On different tracks : institutions and railway regulation in Britain and Germany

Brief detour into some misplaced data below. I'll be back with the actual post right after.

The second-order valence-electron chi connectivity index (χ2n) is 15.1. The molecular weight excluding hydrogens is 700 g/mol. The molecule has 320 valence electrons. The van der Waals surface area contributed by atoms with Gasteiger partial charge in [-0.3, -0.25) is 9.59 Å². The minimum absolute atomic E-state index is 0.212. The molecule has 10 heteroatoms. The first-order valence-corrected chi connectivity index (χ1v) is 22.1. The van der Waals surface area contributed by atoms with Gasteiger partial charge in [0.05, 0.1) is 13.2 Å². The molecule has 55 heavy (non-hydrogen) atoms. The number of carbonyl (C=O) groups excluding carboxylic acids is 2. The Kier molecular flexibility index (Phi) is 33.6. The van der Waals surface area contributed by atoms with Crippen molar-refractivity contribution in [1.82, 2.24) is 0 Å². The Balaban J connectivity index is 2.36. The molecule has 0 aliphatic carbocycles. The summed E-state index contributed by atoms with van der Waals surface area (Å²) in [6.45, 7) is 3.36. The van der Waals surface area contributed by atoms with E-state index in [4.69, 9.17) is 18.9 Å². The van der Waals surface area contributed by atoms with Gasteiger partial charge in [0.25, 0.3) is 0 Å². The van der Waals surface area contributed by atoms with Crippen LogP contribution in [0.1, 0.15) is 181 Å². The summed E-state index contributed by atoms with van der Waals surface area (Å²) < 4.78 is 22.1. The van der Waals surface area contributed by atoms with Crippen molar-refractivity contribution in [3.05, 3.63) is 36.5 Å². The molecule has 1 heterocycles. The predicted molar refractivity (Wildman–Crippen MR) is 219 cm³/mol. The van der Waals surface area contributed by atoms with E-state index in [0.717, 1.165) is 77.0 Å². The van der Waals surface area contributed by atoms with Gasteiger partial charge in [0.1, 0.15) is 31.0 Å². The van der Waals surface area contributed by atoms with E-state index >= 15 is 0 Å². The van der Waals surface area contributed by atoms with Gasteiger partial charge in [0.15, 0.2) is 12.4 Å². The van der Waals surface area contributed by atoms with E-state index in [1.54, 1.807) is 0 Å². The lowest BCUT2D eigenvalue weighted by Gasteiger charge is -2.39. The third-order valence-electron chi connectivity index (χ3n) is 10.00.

This study analyses how institutional factors impact on processes of isomorphism in the design of regulatory regimes. It does so through a comparative examination of regulatory reform in the railway domain in Britain and Germany in three time periods, the post-First World War and the post-Second World War periods as well as the 1990s. It is argued that pressures for isomorphism, defined as the increasing homogenisation of a unit with other units in its policy environment, are exerted by several policy environments. These pressures can be distinguished in their degree of domain- and paradigm-orientation. Domain-orientation consists of regulatory change which is based on sector-specific sources, whereas paradigm-orientation involves the application of supposedly universal 'policy recipes' across policy domains. The study questions whether three institutional factors - the insulation of the regulatory space from coercive pressures, the insulation of the political-administrative nexus in the regulatory space and the insulation of the regulatory space from societal forces - can explain why in some cases reforms are domain-oriented, but, in other cases, reforms are paradigm-oriented. The comparative analysis of reform in British and German railway regulation provides three conclusions. First, in all cases, pressures for isomorphism emerging from different policy environments provided competing 'templates' for regulatory design ideas. Second, among the institutional factors, the insulation of the political-administrative nexus in the regulatory space was identified as the most important factor for explaining the orientation of the selected regulatory instruments. Third, in the light of the study's historical and institutional perspective, this thesis critically evaluates arguments proclaiming the emergence of a 'regulatory state' in contemporary Europe.